Note: Where available, the PDF/Word icon below is provided to view the complete and fully formatted document
 Download Current HansardDownload Current Hansard   

Previous Fragment    Next Fragment
Monday, 20 May 1985
Page: 2133

Senator GRIMES (Minister for Community Services)(3.18) —There are two characteristics of politicians which are least attractive to the general public. One is righteous indignation, which we have heard from Senator Macklin this afternoon, and the other is pomposity, which we have heard from Senator Chaney. So I will indulge in a bit of hyperbole.

Senator Puplick —See whether you can do them both in the one go.

Senator GRIMES —I will try to do the whole lot. Senator Chaney gave us a lecture on manners. I have been in the unfortunate situation in this session of the Parliament of being the Minister on duty on the adjournment. I have sat in the chamber during the adjournment debate and listened to all sorts of nonsense from honourable senators opposite frequently attacking Ministers and other honourable senators on this side of the chamber. I will check when I get back to my office, because I have kept a note, but on at least five occasions a senator has made his speech and gone home to bed without waiting for any reply. Perhaps Senator Chaney could talk to senators on his side of the chamber about manners and decency.

Senator Chaney —It is also a question of responsibility on the part of Ministers.

Senator GRIMES —Is it the responsibility only of Ministers to hang around? It may be that Senator Ryan had something important to do. If, every time a Minister pours a bucket on someone, he or she had to stay around for half an hour afterwards to see whether someone will cry, Senator Walsh would never leave the place. Senator Chaney would have never left the place when he was in government.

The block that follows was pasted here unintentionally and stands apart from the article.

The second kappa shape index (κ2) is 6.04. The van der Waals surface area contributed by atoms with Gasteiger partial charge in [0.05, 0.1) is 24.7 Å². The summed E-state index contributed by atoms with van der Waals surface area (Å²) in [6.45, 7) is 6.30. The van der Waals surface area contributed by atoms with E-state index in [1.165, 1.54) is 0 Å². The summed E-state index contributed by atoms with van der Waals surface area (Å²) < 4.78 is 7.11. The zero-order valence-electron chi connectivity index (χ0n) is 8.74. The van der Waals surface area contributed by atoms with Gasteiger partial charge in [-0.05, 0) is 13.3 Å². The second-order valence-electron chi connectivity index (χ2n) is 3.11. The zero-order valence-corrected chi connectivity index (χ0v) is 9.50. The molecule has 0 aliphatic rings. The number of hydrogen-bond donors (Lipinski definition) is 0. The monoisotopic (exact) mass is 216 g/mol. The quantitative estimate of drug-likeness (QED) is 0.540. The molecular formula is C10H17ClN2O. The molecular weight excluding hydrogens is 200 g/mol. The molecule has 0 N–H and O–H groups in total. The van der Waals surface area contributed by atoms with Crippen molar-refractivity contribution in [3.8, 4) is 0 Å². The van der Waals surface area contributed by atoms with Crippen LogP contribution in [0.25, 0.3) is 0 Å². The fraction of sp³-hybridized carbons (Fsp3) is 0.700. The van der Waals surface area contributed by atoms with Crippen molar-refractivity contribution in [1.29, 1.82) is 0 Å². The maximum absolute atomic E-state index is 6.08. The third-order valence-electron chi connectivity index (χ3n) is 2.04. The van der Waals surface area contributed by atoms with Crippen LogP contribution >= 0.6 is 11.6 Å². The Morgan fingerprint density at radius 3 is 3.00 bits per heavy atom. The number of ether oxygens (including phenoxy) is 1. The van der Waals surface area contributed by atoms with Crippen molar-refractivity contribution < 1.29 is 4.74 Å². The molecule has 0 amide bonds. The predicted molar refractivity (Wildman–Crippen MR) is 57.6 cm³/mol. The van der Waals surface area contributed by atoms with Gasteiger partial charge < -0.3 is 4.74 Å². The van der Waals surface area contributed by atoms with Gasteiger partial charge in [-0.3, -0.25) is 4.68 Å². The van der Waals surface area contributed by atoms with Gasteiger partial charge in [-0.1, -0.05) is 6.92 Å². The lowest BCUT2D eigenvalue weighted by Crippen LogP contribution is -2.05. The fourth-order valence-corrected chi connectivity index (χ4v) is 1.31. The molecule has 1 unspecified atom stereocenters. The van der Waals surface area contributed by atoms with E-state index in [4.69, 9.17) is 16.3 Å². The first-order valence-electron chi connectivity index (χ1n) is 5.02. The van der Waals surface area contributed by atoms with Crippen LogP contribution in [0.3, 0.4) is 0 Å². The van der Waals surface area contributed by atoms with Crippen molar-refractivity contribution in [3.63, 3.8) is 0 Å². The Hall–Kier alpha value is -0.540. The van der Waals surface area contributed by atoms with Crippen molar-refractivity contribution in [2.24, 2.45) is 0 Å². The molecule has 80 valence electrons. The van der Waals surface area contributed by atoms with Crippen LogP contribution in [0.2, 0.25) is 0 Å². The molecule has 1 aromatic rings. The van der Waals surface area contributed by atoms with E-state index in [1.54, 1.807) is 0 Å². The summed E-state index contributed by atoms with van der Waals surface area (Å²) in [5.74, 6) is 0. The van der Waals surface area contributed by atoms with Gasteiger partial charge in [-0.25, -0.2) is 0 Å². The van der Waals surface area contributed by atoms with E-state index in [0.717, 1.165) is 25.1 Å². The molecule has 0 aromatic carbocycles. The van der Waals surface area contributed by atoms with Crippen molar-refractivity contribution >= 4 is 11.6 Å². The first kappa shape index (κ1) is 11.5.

Let me talk about other things in this place. If every time a Minister says something unkind about a senator on the opposite side and that senator moves that the Senate take note of the answer and gives us a quarter of an hour of nonsense-

Senator Haines —Ten minutes.

Senator GRIMES —It was more than 10 minutes, it was nearer to a quarter of an hour. If every senator spoke for a quarter of an hour, as Senator Macklin did, we would do nothing else in this place. There are a couple of issues which Senator Macklin gets up and bleats about in this place with what I call phoney righteous indignation. One issue is Aboriginal affairs. The other day he made an impassioned speech about how he would give land rights to the Aborigines, no ifs or buts, no problems. Then we said: 'Would you give them the right to mine uranium?' In a little voice, sotto voce, he said: 'Yes'. Then Senator Jack Evans jumped at him and tried to make him sit down, so we asked him again, and he again said: 'Yes'. He carries on like that. In the next couple of weeks we will have him getting up and making sanctimonious speeches about the evils of uranium mining.

He does exactly the same thing about veterans. For anyone to get up in this place and claim that the Government should not be concerned about the consequences of the O'Brien case and the $500m expenditure that is likely to arise, is absolute nonsense. It is nonsense to get up and say 'We want to take legislative action as a result of the O'Brien case' and to say that this will deprive the veterans of this country, and not be concerned that it will deprive the taxpayers of this country. Why does Senator Macklin not do it when the legislation comes up? Are we to have this again and again and again? Why does Senator Macklin not respond to Senator Ryan's answer on the adjournment? He will not do any of those things. The reason Senator Macklin got up here today is that the light up there says 'broadcasting' and he is under the illusion that there are a million people out there listening. No-one is listening. This motion has been put forward by Senator Macklin for a few headlines, and I suggest that the best thing we can do is get it out of the way and keep it off the Notice Paper.

Question resolved in the affirmative.